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Nominated for three Oscars (Best Picture, Original Screenplay and Original Song), Her is a riveting, poignant and strangely poetic sci-fi drama about a divorced man (Joaquin Phoenix) who dates his artificially intelligence-powered computer operating system (voiced by Scarlett Johansson). I was sceptical initially and thought it might be gimmicky, or worse, silly, but I really should have had more faith in the genius of Jonze (writer and director) and the brilliance of Phoenix, who proves again that he’s one of the most talented actors of his generation.

Like the best sci-fi stories, Her doesn’t require an introductory slab of exposition to explain to us the world the film is set in. It’s presented, as-a-matter-of-factly, from the very first scene about Joaquin’s wonderful and highly unusual job, with other features of this futuristic/alternate reality gradually leaked to us, piece by piece, throughout the rest of the 126-minute running time. Such is the mastery of the storytelling that you don’t question the logic of its universe — you just accept it, and soon, you believe it.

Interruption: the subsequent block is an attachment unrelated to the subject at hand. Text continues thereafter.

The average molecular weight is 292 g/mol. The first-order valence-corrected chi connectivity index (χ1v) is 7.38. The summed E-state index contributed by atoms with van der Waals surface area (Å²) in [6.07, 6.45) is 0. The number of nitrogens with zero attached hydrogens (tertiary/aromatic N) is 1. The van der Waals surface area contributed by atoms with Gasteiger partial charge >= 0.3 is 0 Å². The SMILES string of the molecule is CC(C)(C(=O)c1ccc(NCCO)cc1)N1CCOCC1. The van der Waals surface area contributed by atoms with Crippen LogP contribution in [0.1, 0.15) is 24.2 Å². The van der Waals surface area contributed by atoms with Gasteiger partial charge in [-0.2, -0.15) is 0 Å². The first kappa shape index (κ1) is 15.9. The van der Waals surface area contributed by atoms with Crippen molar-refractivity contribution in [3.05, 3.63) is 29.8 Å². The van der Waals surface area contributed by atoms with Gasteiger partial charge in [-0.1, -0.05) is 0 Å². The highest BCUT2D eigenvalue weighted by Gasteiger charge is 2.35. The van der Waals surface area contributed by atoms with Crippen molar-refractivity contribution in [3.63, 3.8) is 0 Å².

The world Jonze paints in Her is not apocalytpic or dystopian, nor is it really more alarming than most of what we already see today. People’s lives or interconnected with their mobile devices, which are linked to (what I assume are Bluetooth) earpieces and microphones, and spend all day conversing with their operating systems, which they can order to do effectively everything we do on our smartphones right now, and more. When we see Joaquin on the subway or walking down the street, there is very little human interaction as everyone is immersed in their down little digital world. The message is clear but subtle.